Illicit drug limit set for dodging jail

Illicit drug limit set for dodging jail

Ceiling announced in ‘Royal Gazette’

A ceiling has been set by the Public Health Ministry, below which people possessing illicit drugs will be regarded as drug users not liable for legal punishment.

The ceiling issued under an order signed by Public Health Minister Cholnan Srikaew was announced in the Royal Gazette on Feb 9.

The measure was launched in tandem with Section 107 of the Narcotics Code requiring the minister to release a ministerial regulation specifying the maximum amounts by which people can possess illicit drugs and are still regarded as users, as opposed to drug traders or traffickers who face much tougher punishment.

For example, an offender who has in his or her possession up to five meth pills or 500 milligrammes at the time of arrest is to be treated by law as a drug user. Under the law, people who harbour small amounts of an illicit drug are assumed to have the intent to consume it. They should undergo rehab and be spared imprisonment.

Dr Cholnan said the proposal was put to a public hearing over the course of two weeks. After that, it was forwarded to the cabinet for approval and then published in the Royal Gazette.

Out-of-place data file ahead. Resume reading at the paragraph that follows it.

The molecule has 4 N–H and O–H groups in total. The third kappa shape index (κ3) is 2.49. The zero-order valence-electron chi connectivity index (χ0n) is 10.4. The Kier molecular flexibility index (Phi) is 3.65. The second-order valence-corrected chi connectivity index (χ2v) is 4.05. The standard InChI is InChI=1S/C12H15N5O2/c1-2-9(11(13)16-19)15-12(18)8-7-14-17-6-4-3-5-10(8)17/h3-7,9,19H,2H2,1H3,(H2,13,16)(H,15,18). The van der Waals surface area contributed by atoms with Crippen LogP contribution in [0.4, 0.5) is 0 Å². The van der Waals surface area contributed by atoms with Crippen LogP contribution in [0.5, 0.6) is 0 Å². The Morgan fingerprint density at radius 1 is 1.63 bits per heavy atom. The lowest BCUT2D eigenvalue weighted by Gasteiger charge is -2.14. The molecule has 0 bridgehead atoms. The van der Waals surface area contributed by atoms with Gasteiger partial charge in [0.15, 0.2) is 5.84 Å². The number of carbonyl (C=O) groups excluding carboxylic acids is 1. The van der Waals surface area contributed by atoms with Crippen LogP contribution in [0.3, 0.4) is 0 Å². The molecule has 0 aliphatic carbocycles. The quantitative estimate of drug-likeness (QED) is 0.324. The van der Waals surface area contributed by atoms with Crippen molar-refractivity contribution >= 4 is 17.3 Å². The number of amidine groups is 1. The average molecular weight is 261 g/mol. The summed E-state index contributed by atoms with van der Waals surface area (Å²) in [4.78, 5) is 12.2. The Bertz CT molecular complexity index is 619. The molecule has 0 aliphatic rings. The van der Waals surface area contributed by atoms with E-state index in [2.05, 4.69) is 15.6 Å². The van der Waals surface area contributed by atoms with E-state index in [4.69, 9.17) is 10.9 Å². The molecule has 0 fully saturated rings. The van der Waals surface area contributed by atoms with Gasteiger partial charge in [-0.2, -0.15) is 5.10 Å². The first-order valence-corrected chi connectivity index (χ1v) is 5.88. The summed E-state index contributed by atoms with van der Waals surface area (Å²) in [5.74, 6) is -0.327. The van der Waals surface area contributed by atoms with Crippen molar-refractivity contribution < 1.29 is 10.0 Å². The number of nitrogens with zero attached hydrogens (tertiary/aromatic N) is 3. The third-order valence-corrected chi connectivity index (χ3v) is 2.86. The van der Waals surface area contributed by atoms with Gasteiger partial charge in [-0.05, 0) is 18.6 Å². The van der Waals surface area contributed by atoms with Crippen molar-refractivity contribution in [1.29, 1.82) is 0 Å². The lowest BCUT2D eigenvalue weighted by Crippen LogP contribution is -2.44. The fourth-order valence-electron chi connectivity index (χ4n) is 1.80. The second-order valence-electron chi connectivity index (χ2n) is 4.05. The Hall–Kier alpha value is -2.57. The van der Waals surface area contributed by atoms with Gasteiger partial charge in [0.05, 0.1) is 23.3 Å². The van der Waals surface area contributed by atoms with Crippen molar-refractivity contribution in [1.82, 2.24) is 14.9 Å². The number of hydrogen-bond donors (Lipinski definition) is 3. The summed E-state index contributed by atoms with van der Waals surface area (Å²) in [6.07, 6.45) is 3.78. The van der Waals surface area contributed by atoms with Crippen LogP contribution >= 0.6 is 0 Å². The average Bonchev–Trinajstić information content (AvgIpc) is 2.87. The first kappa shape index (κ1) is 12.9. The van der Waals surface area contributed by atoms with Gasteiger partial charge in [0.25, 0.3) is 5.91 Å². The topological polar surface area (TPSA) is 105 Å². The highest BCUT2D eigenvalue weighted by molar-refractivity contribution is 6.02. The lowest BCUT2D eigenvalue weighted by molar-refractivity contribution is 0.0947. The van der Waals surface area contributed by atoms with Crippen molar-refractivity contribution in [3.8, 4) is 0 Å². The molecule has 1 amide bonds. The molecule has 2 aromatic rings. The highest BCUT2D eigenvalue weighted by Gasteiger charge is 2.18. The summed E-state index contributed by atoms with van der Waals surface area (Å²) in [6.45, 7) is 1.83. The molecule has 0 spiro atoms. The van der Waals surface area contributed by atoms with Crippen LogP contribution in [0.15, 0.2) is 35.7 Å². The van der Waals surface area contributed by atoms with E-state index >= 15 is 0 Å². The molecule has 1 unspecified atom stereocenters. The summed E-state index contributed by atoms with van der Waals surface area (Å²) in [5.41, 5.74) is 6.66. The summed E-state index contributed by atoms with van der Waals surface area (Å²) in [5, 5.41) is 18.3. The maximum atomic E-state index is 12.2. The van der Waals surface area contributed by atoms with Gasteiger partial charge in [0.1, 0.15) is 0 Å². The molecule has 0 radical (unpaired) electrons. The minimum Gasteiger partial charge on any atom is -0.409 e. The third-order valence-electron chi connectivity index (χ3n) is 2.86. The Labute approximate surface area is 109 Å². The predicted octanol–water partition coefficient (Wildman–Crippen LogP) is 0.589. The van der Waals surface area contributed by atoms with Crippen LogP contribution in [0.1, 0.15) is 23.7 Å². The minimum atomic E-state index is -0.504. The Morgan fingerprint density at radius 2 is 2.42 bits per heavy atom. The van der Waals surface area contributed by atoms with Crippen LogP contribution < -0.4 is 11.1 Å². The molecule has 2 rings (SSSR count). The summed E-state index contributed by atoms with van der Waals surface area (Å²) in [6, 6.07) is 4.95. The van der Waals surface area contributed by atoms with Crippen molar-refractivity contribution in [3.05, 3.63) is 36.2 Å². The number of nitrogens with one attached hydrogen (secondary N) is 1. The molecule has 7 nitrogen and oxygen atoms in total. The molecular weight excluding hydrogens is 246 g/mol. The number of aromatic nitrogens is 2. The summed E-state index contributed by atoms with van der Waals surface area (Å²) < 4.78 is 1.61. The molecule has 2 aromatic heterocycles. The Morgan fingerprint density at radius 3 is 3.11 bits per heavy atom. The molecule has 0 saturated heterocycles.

Ceilings for other popular drugs were also put in place: MDEA (a substitute amphetamine) of up to five units or 1,250 mg; heroin, up to 300 mg; LSD (lysergic acid diethylamide), a potent psychedelic drug, up to 100 mg; ecstasy, up to 1,250 mg.

Other celings are cocaine, up to 200 mg; opium, up to 5,000 mg; cannabis extracts with more than 0.2% tetrahydrocannabinol (THC) content, up to 30 ml in liquid form; and ketamine, up to 500 mg in crystal or powder form.

The regulation will be adopted as a guideline for law enforcement officials in seeking prosecution of individuals in drug cases.

However, Dr Cholnan insisted conditions apply when considering if drug users can escape legal punishment.

First they must consent to attending a drug rehab programme. Second, they must stay for the duration and satisfy all rehab criteria and third, they must be certified as having completed rehab. The individuals must meet all three criteria before they can be spared punishment.

The minister said he has been misquoted by netizens who criticised him for taking a soft stance on drug abuse.

Meanwhile, Narcotics Suppression Bureau commissioner Pol Lt Gen Kirisak Tantinwachai said that despite the ceilings, an offender found with a small amount of drug still may be subject to heavy punishment if the circumstances of the crime warrant it.

If it could be proven they possess even a small amount of drug with the intent to trade or export, they are liable for a hefty jail term, he added.